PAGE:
Laughing Defendant's Doubled Sentence OK'd

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By Melissa Stanzione

Oct. 22 — A court that amended its sentence to the maximum possible after the criminal defendant allegedly laughed at the court during sentencing proceedings may do so because the initial sentence was not yet final, the U.S. Court of Appeals for the Ninth Circuit held Oct. 22.

The district court had jurisdiction under Federal Rule of Criminal Procedure 35 to increase the sentence during the same hearing because there was no formal break in the proceedings, Judge Johnnie B. Rawlinson wrote for the panel on an issue of first impression.

Rule 35 allows a court to correct an “arithmetic, technical or other clear error” within 14 days after sentencing, and defines sentencing as “the oral announcement of sentence.”

‘Respect for the System.'

Ramon Ochoa received a 12-month sentence for violating his supervised release during a revocation hearing.

Judge Lawrence J. O'Neill of the U.S. District Court for the Eastern District of California said he observed Ochoa laughing after he asked if there were any other issues.

The judge said to Ochoa that he had just lectured him about respect for the judicial system “and now you laugh at the court.”

Ochoa denied this but the judge imposed the maximum sentence of two years' imprisonment, saying that Ochoa “won't learn without giving the maximum,” according to the opinion.

Ochoa appealed, arguing that under 18 U.S.C. §3582(c) the district court lacked jurisdiction to increase his sentence. The statute says that a court may modify a sentence only as permitted by statute or Rule 35.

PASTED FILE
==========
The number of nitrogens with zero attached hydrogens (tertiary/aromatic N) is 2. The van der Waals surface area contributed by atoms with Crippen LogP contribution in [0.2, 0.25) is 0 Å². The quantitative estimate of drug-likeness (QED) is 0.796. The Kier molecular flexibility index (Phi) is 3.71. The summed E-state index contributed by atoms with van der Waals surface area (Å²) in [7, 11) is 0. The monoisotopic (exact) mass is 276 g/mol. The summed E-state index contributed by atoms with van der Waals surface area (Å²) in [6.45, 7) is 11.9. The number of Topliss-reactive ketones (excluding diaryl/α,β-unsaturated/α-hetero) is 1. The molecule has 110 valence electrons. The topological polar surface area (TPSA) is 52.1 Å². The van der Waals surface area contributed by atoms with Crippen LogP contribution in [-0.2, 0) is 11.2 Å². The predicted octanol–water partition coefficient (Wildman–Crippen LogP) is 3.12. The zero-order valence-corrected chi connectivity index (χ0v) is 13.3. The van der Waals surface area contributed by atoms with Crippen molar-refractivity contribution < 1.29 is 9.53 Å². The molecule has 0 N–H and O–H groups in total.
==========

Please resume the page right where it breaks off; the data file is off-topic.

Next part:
What Is a ‘Final Sentence'?

The court looked to other circuits for guidance on what constitutes a final sentence—a matter of first impression in the circuit.

The Fifth Circuit holds that when there is “no formal break in the proceedings from which to logically and reasonably conclude that sentencing had finished,” there is not a final sentence.

An example of a formal break is when a judge gavels a hearing as adjourned and a sentence is entered into the record, the Fifth Circuit said in United States v. Meza, 620 F.3d 505, 2010 BL 218841 (5th Cir. 2010).

However, when there is an “unbroken sequence of actions,” a court should construe “the totality of the events as one sentence,” the Fifth Circuit said.

Although Rule 35 defines sentencing as the “oral announcement,” nothing in the rule dictates that the first term of imprisonment a court utters is necessarily the final sentence.

The Tenth and First circuits have reached the same conclusion as the Fifth, the court said here.

Flexibility in Sentencing

If Rule 35 were intended to deprive courts of jurisdiction to alter a sentence during the proceeding, it would “strip district courts of flexibility to respond to evolving circumstances” during a hearing, the court said.

This would prevent courts from adjusting upwards, but also downwards, such as when a new piece of mitigating evidence is discovered, the Ninth Circuit said.

Judge Mary H. Murguia joined in the opinion.

Dissent: ‘Draconian Decision.'

Judge Gloria M. Navarro dissented, writing that Ochoa's two-year sentence was a “draconian decision” based on “a perception” that Ochoa was laughing at the court. Affirming the sentence “defies the unambiguous language of Rule 35” and the “express limitation” of §3582(c).

The U.S. Attorney's Office, Fresno, Calif., represented the plaintiff. Carlton F.Gunn of Pasadena, Calif., represented the defendant.

To contact the reporter on this story: Melissa Stanzione in Washington at

To contact the editor responsible for this story: Jessie Kokrda Kamens at